We do have a number of people in D*action who do not take any vitamin D supplements. That means that they get their vitamin D from sun exposure and food alone. There is a common belief that spending 15 minutes outside once a day with just your face and arms showing will provide adequate vitamin D. This is not what we have seen in our data. Instead, our data showed that while there are individuals at each time interval of sun exposure who will reach 40 ng/ml, the average level did not reach 40 ng/ml until a substantial amount of time was spent in the sun each day. This varies from person to person and many individual factors such as latitude, season, age and skin pigmentation affect how the sun's rays are metabolized through skin. However, since many of us cannot make that kind of time commitment to mid-day sun exposure, supplementation is the key for most of us to achieve optimal vitamin D status.  

Video of the Week 


Your Data Your Answers, Part I

Sharon McDonnell, MPH

Epidemiologist / Biostatistician at GrassrootsHealth


Watch Now


Sharon McDonnell has been in the field of public health for nine years and has been an epidemiologist / biostatistician at GrassrootsHealth for the past two years.  She received a B.S. degree in Psychobiology from UCLA and an MPH in Infection Diseases, specializing in epidemiology and biostatistics, from UC Berkeley. 


This video is part of a video series of webinars we launched in 2013. While it is not from this year, the data from the D*action study is still valid. This video provides additional information on all the points mentioned above in "How much vitamin D should I take?"


This presentation is a great overview of the data we have collected with D*action. We discuss our participants with respect to geography, average serum level, types of supplements, and other vitamin reactions.


Watch Now 


Editor's Letter 


I have been a daily subscriber to Dr. Mercola's newsletter for years and I also took a sneak peak at his book - Effortless Healing. I won't say I was surprised. If you follow Dr. Mercola you know his hot buttons. What is great about this book is that it is all in one place. Consolidated. Easy to read and understand. I am thinking..... wonderful present for those you love!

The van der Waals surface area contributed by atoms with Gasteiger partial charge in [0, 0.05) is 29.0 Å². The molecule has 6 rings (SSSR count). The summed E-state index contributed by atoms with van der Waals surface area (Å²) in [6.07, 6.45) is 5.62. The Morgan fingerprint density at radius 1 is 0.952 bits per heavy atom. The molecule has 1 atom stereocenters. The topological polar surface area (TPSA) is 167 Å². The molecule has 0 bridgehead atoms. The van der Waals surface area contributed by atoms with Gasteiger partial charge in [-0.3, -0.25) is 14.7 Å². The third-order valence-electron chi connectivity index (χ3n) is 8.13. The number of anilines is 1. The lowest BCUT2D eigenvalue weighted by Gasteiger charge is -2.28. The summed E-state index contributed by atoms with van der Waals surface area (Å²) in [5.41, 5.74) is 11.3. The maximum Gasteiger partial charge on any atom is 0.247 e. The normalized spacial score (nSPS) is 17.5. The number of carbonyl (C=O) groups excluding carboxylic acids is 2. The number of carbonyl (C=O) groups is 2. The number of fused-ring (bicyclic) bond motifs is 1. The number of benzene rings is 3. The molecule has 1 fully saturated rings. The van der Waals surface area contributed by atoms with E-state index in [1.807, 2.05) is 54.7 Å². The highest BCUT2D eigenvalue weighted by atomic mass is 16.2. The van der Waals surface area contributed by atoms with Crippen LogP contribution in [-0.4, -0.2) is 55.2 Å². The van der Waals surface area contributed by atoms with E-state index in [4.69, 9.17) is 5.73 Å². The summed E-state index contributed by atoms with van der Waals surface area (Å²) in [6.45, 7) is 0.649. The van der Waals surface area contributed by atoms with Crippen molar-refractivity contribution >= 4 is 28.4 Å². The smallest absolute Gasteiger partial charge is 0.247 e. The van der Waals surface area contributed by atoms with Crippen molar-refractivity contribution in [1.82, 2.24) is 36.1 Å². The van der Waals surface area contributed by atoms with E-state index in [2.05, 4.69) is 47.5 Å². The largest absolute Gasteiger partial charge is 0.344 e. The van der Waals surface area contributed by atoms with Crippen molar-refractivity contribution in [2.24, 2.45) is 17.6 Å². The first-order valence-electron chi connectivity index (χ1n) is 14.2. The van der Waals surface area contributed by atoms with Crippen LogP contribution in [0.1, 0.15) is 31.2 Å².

I am fond of writing about the importance of testing. Our family was very overdue and we finally sent our tests in at the end of March. There are five of us, so in our busy household this was an amazing feat. I lined everyone up in the kitchen and we had a blood assembly line. Of course my boys were competing for who had the biggest blood spot and how to best achieve this spot (should you swing your arm, use a certain finger, a certain part of the finger). Luckily none of my kids are squeamish - so this time I didn't have to deal with crying. I was pleasantly surprised to see that the kids and I were in the optimal range. Unfortunately, my husband was low - and so I need to remind him to supplement daily, since his work does not have a vitamin D break room on the roof of his building (I still think that is a fantastic idea). I was glad to see my daughter was within range, as we know that keeping blood levels between 40-60 ng/ml reduces breast cancer by up to 75%. Even though she has just turned 7, I know it is important to start early for optimal health.  


I will take another sample after the summer and see what they read. Hopefully my husband will have been more regular with his supplements, and the rest of us will have kept up our sunning so that we are sufficient in vitamin D, allowing our bodies to n

aturally fight disease.

Have a great week!


Susan Siljander       

Marketing Director, GrassrootsHealth

A Public Health Promotion & 

Research Organization  

Moving Research into Practice NOW!


Effortless Healing

New book by Dr. Joseph Mercola

Decades of Dr. Mercola's exerpience, now all in one place

Sidestep illness
Shed excess weight
Help your body fix itself

Read about the book here or order on amazon.com.
Order Your Home Vitamin D Test TODAY!
Your participation in this project funds all the GrassrootsHealth research and promotion.
Watch Interview
The Healing Power of Light

Interview with Dr. Joseph Mercola and Dr. Alexander Wunsch, MD
Wismar University


Watch Interview
Vitamin D and Cancer Prevention

Interview with Dr. Joseph Mercola and Carole Baggerly, Director GrassrootsHealth


Watch Interview
Do You Need a Vitamin D Supplement to Maintain Ideal Levels

Interview with Dr. Joseph Mercola and Dr. Robert Heaney


Vitamin D Supplement Doses and Serum 25-Hydroxyvitamin D in the Range Associated with Cancer Prevention
View Paper

Letter to Veugelers
Response to IOM about inadequate RDA
View Paper

Serum level - Intake Charts
Average change in serum levels based on intake
View Here

Average serum level by vitamin D supplement amount
View Chart

Average serum level by sunlight alone
View Chart

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Video of the Week

Your Data Your Answers, Part I

Sharon McDonnell, MPH

Epidemiologist / Biostatistician at GrassrootsHealth


Watch Now 

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You can prevent disease if just one more person finds out about the preventative properties of vitamin D and starts moving their blood serum levels to 40-60 ng/ml.